Bloomberg Law
Feb. 27, 2020, 9:51 AM

Clients Track Diversity But Law Firms Miss the Message

Roy Strom
Roy Strom

Welcome back to the Big Law Business column on the changing legal marketplace written by me, Roy Strom. This week, we look at an effort to make it easier to share diversity metrics between law firms and legal departments. And if this email was forwarded to you, get the next one delivered straight to your inbox.

A growing number of major legal departments are treating a law firm’s diversity statistics as an important factor when deciding whether to hire that firm.

Consider the so-called “Intel Rule.” The technology giant says that starting next year it will no longer work with law firms whose equity partnership is not at least 21% women and 10% minorities.

Microsoft Corp. has its own approach, tracking the percentage of hours that diverse partners work on its actual matters and providing bonuses to its firms that perform the best.

Plenty of general counsel have other, less visible ways of measuring diversity inside law firms, which still dramatically trails in the law compared to other industries. One problem, according to Winston & Strawn’s Chief Information Officer, David Cunningham, is that law firms are unaware of the specific metrics being used or how they stack up to other firms individual clients hire.

It is a problem Cunningham is hoping to solve with a new venture that is developing a system to digitally share diversity data between clients and law firms. It would be a step up from today’s typically analog systems that require law firms to fill out surveys on an annual basis or after matters are completed.

“Objective one is to help the law firms see themselves by the metrics through which the legal departments already see them,” Cunningham said. “It’s waking them up, basically.”

Cunningham’s Legal Metrics has developed some momentum before an official roll-out aimed for later this year.

He is backed by members of legal departments at Google, Adobe, Netflix and law firms including Winston & Strawn, Goodwin Procter, Clifford Chance, DLA Piper, and Paul Hastings. All told, there are individuals from more than 25 firms involved, at least six legal departments, and more than 10 professionals from consultancies or other legal services businesses.

Cunningham said the group will not track any personally identifiable information and that any sharing between clients and law firms would require opt-in from both parties.

He said he has been surprised by the interest he has received from law firms, as some have viewed the industry’s growing interest in sharing metrics more generally with skepticism. They are concerned hard data could be used as a cudgel to push down prices of legal work or influence how law firms staff matters.

But Cunningham said law firms are already being measured on their diversity metrics. He said he shows law firm leaders charts that clients use to benchmark firms against one another. It is often a surprise to leaders who have compared themselves to static, industry-wide surveys conducted annually. Individual departments often have targets above industry averages.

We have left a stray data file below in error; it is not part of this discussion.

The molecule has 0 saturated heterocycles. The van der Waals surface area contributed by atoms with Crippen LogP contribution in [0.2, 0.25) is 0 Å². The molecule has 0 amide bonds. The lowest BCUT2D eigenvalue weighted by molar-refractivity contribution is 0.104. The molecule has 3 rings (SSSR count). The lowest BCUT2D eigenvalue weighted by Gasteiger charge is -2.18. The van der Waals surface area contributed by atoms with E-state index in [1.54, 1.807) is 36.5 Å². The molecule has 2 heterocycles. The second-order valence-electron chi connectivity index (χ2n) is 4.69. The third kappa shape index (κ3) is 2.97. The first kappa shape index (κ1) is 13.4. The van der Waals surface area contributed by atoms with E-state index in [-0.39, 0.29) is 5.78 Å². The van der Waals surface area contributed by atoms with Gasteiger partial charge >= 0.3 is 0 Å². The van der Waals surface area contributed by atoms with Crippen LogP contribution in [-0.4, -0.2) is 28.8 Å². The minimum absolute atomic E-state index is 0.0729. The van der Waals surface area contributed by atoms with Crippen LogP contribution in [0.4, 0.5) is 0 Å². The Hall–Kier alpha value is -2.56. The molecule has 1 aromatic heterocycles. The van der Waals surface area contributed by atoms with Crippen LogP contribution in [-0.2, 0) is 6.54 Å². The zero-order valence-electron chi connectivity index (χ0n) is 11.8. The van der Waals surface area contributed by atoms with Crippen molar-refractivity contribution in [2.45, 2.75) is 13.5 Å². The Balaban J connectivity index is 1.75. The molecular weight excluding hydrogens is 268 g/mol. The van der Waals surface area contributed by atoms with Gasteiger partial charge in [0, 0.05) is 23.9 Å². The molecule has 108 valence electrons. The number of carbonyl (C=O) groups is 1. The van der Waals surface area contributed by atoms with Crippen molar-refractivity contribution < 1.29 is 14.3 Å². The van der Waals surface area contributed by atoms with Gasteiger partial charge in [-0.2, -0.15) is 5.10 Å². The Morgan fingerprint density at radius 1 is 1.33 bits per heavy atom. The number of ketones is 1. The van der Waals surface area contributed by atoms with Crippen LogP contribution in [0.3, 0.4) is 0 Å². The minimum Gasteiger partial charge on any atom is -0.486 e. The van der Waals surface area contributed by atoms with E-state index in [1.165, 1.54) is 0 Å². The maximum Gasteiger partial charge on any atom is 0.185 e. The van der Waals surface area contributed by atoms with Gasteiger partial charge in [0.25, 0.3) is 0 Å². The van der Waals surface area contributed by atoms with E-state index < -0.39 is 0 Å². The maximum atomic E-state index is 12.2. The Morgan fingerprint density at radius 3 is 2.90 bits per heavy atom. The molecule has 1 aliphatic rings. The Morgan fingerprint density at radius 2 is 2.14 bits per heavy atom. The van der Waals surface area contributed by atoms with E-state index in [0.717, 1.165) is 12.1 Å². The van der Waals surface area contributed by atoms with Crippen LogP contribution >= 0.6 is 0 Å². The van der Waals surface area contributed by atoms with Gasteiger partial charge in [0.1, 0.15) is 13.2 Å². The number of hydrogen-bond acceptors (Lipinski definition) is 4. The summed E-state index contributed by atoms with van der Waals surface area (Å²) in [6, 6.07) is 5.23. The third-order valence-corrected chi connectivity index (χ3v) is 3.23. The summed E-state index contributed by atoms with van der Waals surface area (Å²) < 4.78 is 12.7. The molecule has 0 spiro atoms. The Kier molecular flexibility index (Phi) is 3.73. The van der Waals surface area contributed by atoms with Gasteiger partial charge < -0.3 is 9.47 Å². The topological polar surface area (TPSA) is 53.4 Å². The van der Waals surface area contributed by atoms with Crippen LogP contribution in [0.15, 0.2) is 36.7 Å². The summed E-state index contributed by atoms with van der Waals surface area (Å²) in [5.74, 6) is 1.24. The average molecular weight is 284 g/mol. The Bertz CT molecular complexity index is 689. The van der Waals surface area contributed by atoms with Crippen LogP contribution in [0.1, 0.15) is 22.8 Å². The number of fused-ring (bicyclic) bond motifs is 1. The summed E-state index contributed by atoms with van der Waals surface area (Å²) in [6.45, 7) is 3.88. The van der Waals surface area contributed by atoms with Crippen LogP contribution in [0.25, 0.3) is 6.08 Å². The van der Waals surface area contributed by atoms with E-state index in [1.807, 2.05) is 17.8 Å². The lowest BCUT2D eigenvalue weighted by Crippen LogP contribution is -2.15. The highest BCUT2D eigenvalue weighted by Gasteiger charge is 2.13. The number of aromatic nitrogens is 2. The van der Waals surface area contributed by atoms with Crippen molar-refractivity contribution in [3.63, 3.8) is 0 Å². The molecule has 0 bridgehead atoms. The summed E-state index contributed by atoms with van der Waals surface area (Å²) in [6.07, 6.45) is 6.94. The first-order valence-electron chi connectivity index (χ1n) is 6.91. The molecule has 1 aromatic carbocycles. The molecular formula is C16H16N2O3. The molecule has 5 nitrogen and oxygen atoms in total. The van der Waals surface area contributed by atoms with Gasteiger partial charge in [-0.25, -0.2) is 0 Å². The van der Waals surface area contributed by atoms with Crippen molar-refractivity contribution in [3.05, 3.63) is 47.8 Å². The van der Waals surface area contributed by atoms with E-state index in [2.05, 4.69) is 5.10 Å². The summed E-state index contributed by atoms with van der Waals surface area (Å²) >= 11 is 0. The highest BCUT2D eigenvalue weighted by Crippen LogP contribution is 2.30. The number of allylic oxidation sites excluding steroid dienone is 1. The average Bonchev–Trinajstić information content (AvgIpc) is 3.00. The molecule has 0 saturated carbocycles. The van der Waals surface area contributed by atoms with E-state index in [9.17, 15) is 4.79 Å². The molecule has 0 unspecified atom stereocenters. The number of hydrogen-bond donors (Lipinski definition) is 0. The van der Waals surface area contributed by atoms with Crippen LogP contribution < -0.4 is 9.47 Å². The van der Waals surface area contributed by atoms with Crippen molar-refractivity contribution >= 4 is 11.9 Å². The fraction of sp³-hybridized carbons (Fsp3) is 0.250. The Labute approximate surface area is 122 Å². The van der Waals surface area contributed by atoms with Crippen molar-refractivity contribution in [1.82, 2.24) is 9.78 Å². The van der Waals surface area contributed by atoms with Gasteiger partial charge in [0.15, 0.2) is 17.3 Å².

Cunningham said he is pushing legal departments to share more broadly their median scores for various diversity metrics.

“If you’re not doing well on metrics like diversity, it’s not a secret to your client. It’s just that you don’t see it from their perspective,” Cunningham said. “So we are trying to create that awareness within a firm.”

One challenge Cunningham will face is the myriad ways clients measure diversity. He said there are currently more than 20 metrics used to define diversity. Some legal departments, like Intel’s, are pushing for increases in the number of women and diverse partners at a firm. Others, like Microsoft, are focused on making sure those lawyers are actually handling their matters.

Cunningham said his goal is not necessarily to dictate to legal departments what types of metrics should be tracked. Instead, he is aiming to make it easier to communicate those metrics between departments and firms.

An early law firm member of the Corporate Legal Operations Consortium, Cunningham said he has been developing the metric sharing idea for at least four years.

“When you step outside of legal, you realize we have a 15-year immaturity gap,” he said. He noted how automotive companies, for instance, collect near real-time information on matters as detailed as how many defective parts they’ve received from suppliers.

“This isn’t really innovation,” he said of data sharing. “It is trying to catch up with other industries for both law firms and legal departments.”

Worth Your Time

On Law Firm Regulation: If you’re interested in what more liberalized rules around law firm ownership could lead to in the U.S., check out what’s happening at a UK lawyer staffing firm that took advantage of recent regulatory change in that country to start its own law firm.

On Legal Technology: Casetext launched a tool that automates legal brief-writing. It has been called a “breakthrough technology” and a “very important development.”

On Law Firm Innovation: Kennedys, a law firm with a focus on insurance claims, has launched a subsidiary to support its automated litigation platform known as KLAiM. Kennedys has previously said that clients who use the KLAiM system settle 80% of cases without the use of a lawyer.

On Data Breach Fallout: U.S. law firm Clark Hill will face a malpractice claim stemming from a data breach that led to a Chinese dissident’s personal information being leaked online, my colleague Melissa Heelan Stanzione reports.

That’s it for this week. Thanks for reading and please send me your thoughts, critiques, and tips.

To contact the reporter on this story: Roy Strom in Chicago at

To contact the editors responsible for this story: Jessie Kokrda Kamens at; Rebekah Mintzer at; Andrew Harris at